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Domestic Violence Likely to Increase During Pandemic

Millions of Americans have been ordered to stay home in an effort to slow the spread of COVID-19. While that might not seem like too much to ask, for victims of domestic violence, it is downright dangerous.

While there aren't statistics available yet in the U.S., China has reported an increase in domestic violence since the pandemic began, with reports of domestic violence to the local police tripling last month compared to the previous year, according to Axios.

Abuse Is More Likely During a Pandemic

According to the National Domestic Violence Hotline, there were actually fewer reports of domestic violence when the lockdowns in the U.S. started. But the organization's CEO believes that is because it's more difficult for victims to report because their abusers are always around.

Of the calls that were received, some victims said their abusers were using COVID-19 as a basis for abuse, such as by forcing a victim to wash her hands until they bled or threatening to kick a victim out so that she would be exposed. Many other callers said their abusers were using the outbreak as a reason to control them and close them off from friends and family.

Abusers often strive for control, and the pandemic has left nearly everyone with a loss of control. Abusers are likely to take their anxiety out on their victims, who now don't have the ability to escape to work or a friend's house, the abuse hotline's CEO explained.

Making matters worse, victims may decide not to get the medical treatment they need our of fear of contracting the virus.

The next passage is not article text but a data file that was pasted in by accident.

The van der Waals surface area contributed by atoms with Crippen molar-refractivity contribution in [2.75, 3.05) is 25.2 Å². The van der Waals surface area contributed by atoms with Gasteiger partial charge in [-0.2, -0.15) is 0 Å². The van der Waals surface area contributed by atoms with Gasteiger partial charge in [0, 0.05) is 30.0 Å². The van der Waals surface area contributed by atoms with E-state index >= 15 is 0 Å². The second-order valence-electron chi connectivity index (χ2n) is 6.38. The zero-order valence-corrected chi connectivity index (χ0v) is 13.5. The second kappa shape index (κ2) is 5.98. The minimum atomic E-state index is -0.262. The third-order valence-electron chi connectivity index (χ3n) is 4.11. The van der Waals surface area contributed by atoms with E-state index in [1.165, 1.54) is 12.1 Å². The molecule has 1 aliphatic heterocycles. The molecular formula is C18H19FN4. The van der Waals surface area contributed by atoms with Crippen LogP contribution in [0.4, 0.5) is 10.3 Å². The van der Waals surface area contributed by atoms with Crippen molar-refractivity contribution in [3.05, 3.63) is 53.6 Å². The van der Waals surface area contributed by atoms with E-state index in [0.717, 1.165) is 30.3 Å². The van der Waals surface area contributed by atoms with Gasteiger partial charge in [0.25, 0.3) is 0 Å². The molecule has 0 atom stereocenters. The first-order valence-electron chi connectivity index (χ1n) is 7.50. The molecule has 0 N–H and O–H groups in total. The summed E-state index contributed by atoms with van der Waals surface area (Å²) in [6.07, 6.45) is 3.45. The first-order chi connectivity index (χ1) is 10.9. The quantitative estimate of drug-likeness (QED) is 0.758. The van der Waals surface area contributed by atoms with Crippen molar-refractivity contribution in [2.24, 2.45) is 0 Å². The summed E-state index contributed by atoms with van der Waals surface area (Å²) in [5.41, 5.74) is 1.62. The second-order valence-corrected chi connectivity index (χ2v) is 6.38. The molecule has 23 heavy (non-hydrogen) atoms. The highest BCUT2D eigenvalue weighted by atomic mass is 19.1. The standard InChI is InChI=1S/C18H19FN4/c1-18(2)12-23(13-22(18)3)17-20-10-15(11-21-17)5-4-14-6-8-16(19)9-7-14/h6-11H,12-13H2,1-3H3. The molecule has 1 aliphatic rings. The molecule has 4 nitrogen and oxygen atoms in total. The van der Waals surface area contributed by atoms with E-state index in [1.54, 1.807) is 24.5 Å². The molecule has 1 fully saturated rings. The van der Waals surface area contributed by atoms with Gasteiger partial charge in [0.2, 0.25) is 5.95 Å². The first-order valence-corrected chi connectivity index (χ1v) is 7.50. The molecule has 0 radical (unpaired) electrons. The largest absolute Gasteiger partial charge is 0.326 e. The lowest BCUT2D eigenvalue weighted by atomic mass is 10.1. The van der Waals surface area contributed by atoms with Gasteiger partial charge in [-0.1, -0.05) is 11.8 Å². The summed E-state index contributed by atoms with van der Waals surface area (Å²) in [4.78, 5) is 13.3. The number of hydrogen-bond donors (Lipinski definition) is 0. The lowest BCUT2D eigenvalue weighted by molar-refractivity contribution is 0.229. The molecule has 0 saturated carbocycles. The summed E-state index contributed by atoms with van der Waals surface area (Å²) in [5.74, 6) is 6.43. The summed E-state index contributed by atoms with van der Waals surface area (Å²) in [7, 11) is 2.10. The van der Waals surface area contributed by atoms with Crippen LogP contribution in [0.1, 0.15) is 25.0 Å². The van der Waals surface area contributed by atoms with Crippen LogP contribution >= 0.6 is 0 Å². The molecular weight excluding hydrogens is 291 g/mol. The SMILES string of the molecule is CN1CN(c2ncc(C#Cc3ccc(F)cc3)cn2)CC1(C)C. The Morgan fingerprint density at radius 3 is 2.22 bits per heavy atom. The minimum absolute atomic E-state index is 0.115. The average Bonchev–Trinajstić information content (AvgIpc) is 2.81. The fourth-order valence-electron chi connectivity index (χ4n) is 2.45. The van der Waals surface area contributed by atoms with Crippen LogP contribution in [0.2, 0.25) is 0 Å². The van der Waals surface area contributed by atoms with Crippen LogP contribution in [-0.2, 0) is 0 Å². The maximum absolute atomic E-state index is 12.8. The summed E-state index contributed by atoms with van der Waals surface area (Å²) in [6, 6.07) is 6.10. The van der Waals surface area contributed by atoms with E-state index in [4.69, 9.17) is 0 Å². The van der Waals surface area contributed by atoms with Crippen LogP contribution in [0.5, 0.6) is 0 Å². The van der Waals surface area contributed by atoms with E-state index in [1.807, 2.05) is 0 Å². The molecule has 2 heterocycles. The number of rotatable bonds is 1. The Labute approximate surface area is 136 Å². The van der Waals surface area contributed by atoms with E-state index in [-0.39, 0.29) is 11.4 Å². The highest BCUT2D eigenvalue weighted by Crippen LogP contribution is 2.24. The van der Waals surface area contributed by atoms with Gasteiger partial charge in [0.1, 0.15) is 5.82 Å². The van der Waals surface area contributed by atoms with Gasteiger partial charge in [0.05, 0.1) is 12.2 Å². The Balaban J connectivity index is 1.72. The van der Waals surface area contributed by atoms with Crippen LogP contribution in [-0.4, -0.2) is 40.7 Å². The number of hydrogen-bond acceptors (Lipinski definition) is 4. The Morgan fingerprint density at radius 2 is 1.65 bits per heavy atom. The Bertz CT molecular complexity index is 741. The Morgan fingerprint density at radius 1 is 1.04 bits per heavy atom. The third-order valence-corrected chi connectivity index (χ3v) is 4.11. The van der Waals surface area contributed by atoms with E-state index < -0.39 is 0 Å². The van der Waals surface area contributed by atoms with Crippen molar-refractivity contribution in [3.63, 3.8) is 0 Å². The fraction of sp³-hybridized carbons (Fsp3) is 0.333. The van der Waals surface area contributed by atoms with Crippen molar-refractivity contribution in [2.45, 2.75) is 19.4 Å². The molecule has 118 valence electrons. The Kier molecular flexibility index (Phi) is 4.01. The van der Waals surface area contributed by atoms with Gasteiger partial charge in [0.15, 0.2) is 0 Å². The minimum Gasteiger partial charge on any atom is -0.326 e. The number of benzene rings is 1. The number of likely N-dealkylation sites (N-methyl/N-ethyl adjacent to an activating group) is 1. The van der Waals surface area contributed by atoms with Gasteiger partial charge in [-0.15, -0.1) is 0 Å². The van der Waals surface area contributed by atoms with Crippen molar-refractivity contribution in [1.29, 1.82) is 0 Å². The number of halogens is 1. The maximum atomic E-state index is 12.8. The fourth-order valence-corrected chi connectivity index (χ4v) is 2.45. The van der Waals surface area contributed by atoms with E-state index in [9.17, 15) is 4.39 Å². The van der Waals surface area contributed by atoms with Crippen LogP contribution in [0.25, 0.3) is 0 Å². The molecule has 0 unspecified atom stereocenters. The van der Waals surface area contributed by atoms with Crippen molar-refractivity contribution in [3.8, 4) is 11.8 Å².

There is also concern that children will suffer more abuse because they are not in school. Under normal circumstances, one in 15 kids is exposed to domestic violence each year in the U.S., with 90% of the kids eye-witnessing the violence.

Help Is Still Available for Victims

No matter what type of abuse is happening, it's extremely important that victims have the resources to help them, such as shelters, hotlines, therapists, and counselors. Though they may be more difficult to find during the pandemic, most resources are still available by phone and online.

The National Domestic Violence Hotline is also working on new strategies to help victims currently under shelter-in-place orders and similar lockdowns, such as help through chat services.

Even courts that have temporarily shuttered their doors are often able to grant emergency orders online, and most legal aid clinics and family law attorneys are transitioning to providing legal services remotely.

For victims who are not in quarantine, now is the time to get help. Futures Without Violence has a great list of resources for survivors, specifically during the COVID-19 pandemic. 

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